This design aims to control the impact of adverse selection through the claim process rather than the enrollment process. Under this design, no benefits will be paid during the first 15 years 27 of an individual’s enrollment if the qualifying ADL (Activities of Daily Living) or cognitive deficiencies can be determined to be the result of a prev
Before discussing Phased Enrollment, it is helpful to review the types of risk mitigation practices typically used in the group long-term care insurance market. Insurers offer group coverage in the workplace with endorsement from the employers. Premiums are usually collected through payroll deduction. For large employee groups of over 500, insurer
At the beginning of the development process, we endeavored to generate a list of all possible designs we could think of. We ranked them into 3 groups: those that do not address adverse selection and have no market appeal, those that address adverse selection but have no market appeal, and those that have both 23 . From the last group, we
A precept of the statute is that no underwriting, other than age, can be used to set premiums or prevent enrollment into the Program. Because the CLASS Program is voluntary, there is a strong potential for the Program to attract a disproportionate number of high risk workers who are likely to need long-term care services. This adverse selection vi
The statute explicitly contemplates an actuarially sound plan that “maximizes the probability of long-term sustainability”. Thus it would appear that, if a designated plan exists at all, it will unlikely be an entitlement program.
A Report on the Actuarial, Marketing, and Legal Analyses of the CLASS Program. The CLASS Act Statute
Due to the lack of conference reports and other explanatory documents, we effectively relied only on the text of the statute for benefit plan design. The following provisions in the statute have significant influence on benefit plan design:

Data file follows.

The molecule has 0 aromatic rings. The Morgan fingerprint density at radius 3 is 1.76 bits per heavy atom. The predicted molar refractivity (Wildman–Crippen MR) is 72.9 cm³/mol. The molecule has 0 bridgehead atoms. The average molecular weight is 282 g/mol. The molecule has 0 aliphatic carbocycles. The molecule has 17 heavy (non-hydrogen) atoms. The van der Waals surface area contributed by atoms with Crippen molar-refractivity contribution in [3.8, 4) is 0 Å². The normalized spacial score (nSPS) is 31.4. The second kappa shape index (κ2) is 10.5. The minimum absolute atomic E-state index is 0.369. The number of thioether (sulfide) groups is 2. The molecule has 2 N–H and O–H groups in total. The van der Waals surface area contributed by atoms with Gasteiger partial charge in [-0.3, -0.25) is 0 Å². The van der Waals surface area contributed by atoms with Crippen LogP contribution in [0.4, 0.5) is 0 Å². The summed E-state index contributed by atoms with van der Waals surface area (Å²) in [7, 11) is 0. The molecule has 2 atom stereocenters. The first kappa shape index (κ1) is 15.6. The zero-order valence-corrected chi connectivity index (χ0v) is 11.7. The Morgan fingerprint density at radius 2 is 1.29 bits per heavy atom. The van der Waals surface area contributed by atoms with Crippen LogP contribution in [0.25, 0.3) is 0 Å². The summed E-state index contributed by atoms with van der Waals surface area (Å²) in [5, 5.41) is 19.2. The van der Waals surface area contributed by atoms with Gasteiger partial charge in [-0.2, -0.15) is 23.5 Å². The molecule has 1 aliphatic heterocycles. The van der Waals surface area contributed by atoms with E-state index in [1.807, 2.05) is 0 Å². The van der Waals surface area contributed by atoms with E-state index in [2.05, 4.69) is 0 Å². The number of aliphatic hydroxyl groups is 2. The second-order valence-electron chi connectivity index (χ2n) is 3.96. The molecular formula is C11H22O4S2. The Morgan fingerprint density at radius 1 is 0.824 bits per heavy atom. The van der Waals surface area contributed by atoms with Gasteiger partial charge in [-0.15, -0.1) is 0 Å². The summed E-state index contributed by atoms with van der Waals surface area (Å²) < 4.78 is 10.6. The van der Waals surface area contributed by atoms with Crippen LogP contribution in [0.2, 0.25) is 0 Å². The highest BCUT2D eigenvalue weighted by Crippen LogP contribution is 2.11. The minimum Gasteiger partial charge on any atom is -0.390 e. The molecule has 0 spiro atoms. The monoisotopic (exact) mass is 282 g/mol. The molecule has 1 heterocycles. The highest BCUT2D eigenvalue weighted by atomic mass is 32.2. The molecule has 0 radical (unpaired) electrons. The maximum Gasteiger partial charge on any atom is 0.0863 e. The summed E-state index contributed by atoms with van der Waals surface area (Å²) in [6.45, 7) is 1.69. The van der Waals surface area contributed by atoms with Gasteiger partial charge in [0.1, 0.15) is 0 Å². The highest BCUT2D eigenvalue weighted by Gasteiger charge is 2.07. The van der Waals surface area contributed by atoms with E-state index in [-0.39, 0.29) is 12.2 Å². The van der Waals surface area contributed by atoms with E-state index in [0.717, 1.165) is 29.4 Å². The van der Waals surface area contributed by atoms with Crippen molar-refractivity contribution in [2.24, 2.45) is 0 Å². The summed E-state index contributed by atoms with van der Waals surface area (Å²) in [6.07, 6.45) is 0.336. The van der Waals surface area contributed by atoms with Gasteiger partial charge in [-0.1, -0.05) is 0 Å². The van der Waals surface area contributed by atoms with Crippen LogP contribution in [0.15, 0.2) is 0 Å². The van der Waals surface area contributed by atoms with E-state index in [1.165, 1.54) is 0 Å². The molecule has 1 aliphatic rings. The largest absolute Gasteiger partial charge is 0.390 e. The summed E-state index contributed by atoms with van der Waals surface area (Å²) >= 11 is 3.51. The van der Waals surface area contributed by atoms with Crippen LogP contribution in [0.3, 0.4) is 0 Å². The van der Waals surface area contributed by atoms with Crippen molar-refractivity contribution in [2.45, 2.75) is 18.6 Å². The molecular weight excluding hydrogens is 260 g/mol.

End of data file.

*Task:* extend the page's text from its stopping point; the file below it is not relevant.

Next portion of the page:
There is an unmet need to protect working Americans against the high costs 4 of long-term care services 5 . Few of them have financial protection against the significant risk of eventually using the services 6 . This is especially true for workers with modest income who are vulnerable to become future Medicaid beneficiaries.
A Report on the Actuarial, Marketing, and Legal Analyses of the CLASS Program. Purpose and Disclosure
This report describes our development of the proposed CLASS benefit plans in the Office of CLASS. It is written for the general audience with a basic knowledge of the CLASS Act 1 . The CLASS Office was given the task to develop benefit plan alternatives that are:
A Report on the Actuarial, Marketing, and Legal Analyses of the CLASS Program. Appendix O: Actuarial Report on the Development of CLASS Benefit Plans
for Kathy Greenlee Assistant Secretary for Aging Administration on Aging Bob Yee, FSA, MAAA CLASS Office Chief Actuary Department of Health and Human Services Robert.Yee@hhs.gov Gregory Kissel, ASA, EA, MAAA Senior Actuary Office of Personnel Management Greg.Kissel@opm.gov September 20, 2011
A Report on the Actuarial, Marketing, and Legal Analyses of the CLASS Program. Appendix Nd: Presentation Entitled "Comments on 'the Long-Term Care Policy Simulator Model'"
Comments on “The Long-Term Care Policy Simulator Model” Richard W. Johnson Urban Institute CLASS Act Models Meeting September 22, 2010 What Does Avalere LTC Policy Simulator Model Say About CLASS?